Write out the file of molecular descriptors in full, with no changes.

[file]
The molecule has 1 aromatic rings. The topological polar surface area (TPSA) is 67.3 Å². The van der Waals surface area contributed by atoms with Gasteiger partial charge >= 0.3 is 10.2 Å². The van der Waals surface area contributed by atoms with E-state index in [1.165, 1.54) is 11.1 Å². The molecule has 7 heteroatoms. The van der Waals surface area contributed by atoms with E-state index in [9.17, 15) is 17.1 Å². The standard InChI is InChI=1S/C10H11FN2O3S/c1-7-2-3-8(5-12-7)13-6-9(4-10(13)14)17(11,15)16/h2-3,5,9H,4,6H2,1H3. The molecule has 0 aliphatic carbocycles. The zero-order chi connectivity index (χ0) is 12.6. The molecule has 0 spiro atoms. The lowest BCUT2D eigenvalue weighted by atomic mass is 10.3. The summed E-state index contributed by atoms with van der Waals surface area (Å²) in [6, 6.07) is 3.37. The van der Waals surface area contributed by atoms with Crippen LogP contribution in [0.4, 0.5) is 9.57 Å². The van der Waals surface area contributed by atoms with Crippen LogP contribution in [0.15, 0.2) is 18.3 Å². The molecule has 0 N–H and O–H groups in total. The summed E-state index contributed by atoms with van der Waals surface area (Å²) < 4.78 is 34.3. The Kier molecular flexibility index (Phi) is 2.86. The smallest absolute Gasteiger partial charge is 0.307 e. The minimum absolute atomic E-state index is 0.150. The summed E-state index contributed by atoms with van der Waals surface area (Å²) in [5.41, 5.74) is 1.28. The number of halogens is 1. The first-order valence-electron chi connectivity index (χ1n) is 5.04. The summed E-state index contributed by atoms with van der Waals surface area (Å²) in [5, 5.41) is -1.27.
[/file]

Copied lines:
The molecule has 1 aromatic rings. The topological polar surface area (TPSA) is 67.3 Å². The van der Waals surface area contributed by atoms with Gasteiger partial charge >= 0.3 is 10.2 Å². The van der Waals surface area contributed by atoms with E-state index in [1.165, 1.54) is 11.1 Å². The molecule has 7 heteroatoms. The van der Waals surface area contributed by atoms with E-state index in [9.17, 15) is 17.1 Å². The standard InChI is InChI=1S/C10H11FN2O3S/c1-7-2-3-8(5-12-7)13-6-9(4-10(13)14)17(11,15)16/h2-3,5,9H,4,6H2,1H3. The molecule has 0 aliphatic carbocycles. The zero-order chi connectivity index (χ0) is 12.6. The molecule has 0 spiro atoms. The lowest BCUT2D eigenvalue weighted by atomic mass is 10.3. The summed E-state index contributed by atoms with van der Waals surface area (Å²) in [6, 6.07) is 3.37. The van der Waals surface area contributed by atoms with Crippen LogP contribution in [0.4, 0.5) is 9.57 Å². The van der Waals surface area contributed by atoms with Crippen LogP contribution in [0.15, 0.2) is 18.3 Å². The molecule has 0 N–H and O–H groups in total. The summed E-state index contributed by atoms with van der Waals surface area (Å²) < 4.78 is 34.3. The Kier molecular flexibility index (Phi) is 2.86. The smallest absolute Gasteiger partial charge is 0.307 e. The minimum absolute atomic E-state index is 0.150. The summed E-state index contributed by atoms with van der Waals surface area (Å²) in [5.41, 5.74) is 1.28. The number of halogens is 1. The first-order valence-electron chi connectivity index (χ1n) is 5.04. The summed E-state index contributed by atoms with van der Waals surface area (Å²) in [5, 5.41) is -1.27.